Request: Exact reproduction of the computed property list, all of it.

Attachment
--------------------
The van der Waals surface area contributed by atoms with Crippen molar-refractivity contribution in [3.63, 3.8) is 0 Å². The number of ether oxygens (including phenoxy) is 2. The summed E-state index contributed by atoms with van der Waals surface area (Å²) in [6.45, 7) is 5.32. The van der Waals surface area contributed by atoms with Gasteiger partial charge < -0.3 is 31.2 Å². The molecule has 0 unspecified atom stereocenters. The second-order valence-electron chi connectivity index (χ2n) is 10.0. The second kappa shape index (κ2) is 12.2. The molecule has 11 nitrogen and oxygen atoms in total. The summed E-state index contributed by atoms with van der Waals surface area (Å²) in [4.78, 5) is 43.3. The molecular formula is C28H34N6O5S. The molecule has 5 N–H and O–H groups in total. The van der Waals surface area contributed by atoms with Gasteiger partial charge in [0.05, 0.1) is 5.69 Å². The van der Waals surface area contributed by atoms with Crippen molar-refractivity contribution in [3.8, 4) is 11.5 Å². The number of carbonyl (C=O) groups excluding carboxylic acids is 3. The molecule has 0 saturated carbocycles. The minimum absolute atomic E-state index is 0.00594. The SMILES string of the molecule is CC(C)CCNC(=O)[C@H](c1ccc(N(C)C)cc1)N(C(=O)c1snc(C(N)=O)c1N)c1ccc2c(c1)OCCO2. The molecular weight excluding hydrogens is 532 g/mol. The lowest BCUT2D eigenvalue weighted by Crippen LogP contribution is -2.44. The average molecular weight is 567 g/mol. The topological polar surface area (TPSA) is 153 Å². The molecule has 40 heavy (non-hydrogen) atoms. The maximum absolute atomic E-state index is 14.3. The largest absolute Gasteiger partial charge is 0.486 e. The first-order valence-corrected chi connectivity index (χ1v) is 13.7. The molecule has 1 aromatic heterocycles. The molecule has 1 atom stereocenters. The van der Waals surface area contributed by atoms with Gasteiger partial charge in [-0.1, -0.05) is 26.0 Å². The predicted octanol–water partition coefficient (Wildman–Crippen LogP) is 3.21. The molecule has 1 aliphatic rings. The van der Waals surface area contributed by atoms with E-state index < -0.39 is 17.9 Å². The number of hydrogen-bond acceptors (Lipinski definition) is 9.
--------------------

The van der Waals surface area contributed by atoms with Crippen molar-refractivity contribution in [3.63, 3.8) is 0 Å². The number of ether oxygens (including phenoxy) is 2. The summed E-state index contributed by atoms with van der Waals surface area (Å²) in [6.45, 7) is 5.32. The van der Waals surface area contributed by atoms with Gasteiger partial charge < -0.3 is 31.2 Å². The molecule has 0 unspecified atom stereocenters. The second-order valence-electron chi connectivity index (χ2n) is 10.0. The second kappa shape index (κ2) is 12.2. The molecule has 11 nitrogen and oxygen atoms in total. The summed E-state index contributed by atoms with van der Waals surface area (Å²) in [4.78, 5) is 43.3. The molecular formula is C28H34N6O5S. The molecule has 5 N–H and O–H groups in total. The van der Waals surface area contributed by atoms with Gasteiger partial charge in [0.05, 0.1) is 5.69 Å². The van der Waals surface area contributed by atoms with Crippen molar-refractivity contribution in [3.8, 4) is 11.5 Å². The number of carbonyl (C=O) groups excluding carboxylic acids is 3. The molecule has 0 saturated carbocycles. The minimum absolute atomic E-state index is 0.00594. The SMILES string of the molecule is CC(C)CCNC(=O)[C@H](c1ccc(N(C)C)cc1)N(C(=O)c1snc(C(N)=O)c1N)c1ccc2c(c1)OCCO2. The molecular weight excluding hydrogens is 532 g/mol. The lowest BCUT2D eigenvalue weighted by Crippen LogP contribution is -2.44. The average molecular weight is 567 g/mol. The topological polar surface area (TPSA) is 153 Å². The molecule has 40 heavy (non-hydrogen) atoms. The maximum absolute atomic E-state index is 14.3. The largest absolute Gasteiger partial charge is 0.486 e. The first-order valence-corrected chi connectivity index (χ1v) is 13.7. The molecule has 1 aromatic heterocycles. The molecule has 1 atom stereocenters. The van der Waals surface area contributed by atoms with Gasteiger partial charge in [-0.1, -0.05) is 26.0 Å². The predicted octanol–water partition coefficient (Wildman–Crippen LogP) is 3.21. The molecule has 1 aliphatic rings. The van der Waals surface area contributed by atoms with E-state index < -0.39 is 17.9 Å². The number of hydrogen-bond acceptors (Lipinski definition) is 9.